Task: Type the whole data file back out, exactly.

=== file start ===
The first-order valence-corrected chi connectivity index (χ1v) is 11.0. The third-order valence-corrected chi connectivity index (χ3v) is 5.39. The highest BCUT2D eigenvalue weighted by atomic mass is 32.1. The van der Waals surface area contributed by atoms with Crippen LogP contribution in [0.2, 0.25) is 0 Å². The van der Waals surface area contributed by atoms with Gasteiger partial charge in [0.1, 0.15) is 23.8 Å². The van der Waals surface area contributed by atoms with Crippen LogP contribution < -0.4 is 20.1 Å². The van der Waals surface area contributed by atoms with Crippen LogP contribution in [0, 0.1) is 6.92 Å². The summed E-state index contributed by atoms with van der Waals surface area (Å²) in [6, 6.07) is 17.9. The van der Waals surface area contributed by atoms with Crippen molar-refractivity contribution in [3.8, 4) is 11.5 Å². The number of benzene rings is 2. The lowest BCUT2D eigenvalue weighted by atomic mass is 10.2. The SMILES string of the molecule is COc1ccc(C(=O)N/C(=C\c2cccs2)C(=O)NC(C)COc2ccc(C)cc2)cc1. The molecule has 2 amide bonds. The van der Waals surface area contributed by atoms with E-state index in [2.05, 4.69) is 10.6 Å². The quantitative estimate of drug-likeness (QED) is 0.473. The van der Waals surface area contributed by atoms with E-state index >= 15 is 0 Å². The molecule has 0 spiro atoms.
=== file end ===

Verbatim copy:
The first-order valence-corrected chi connectivity index (χ1v) is 11.0. The third-order valence-corrected chi connectivity index (χ3v) is 5.39. The highest BCUT2D eigenvalue weighted by atomic mass is 32.1. The van der Waals surface area contributed by atoms with Crippen LogP contribution in [0.2, 0.25) is 0 Å². The van der Waals surface area contributed by atoms with Gasteiger partial charge in [0.1, 0.15) is 23.8 Å². The van der Waals surface area contributed by atoms with Crippen LogP contribution < -0.4 is 20.1 Å². The van der Waals surface area contributed by atoms with Crippen LogP contribution in [0, 0.1) is 6.92 Å². The summed E-state index contributed by atoms with van der Waals surface area (Å²) in [6, 6.07) is 17.9. The van der Waals surface area contributed by atoms with Crippen molar-refractivity contribution in [3.8, 4) is 11.5 Å². The number of benzene rings is 2. The lowest BCUT2D eigenvalue weighted by atomic mass is 10.2. The SMILES string of the molecule is COc1ccc(C(=O)N/C(=C\c2cccs2)C(=O)NC(C)COc2ccc(C)cc2)cc1. The molecule has 2 amide bonds. The van der Waals surface area contributed by atoms with E-state index in [2.05, 4.69) is 10.6 Å². The quantitative estimate of drug-likeness (QED) is 0.473. The van der Waals surface area contributed by atoms with E-state index >= 15 is 0 Å². The molecule has 0 spiro atoms.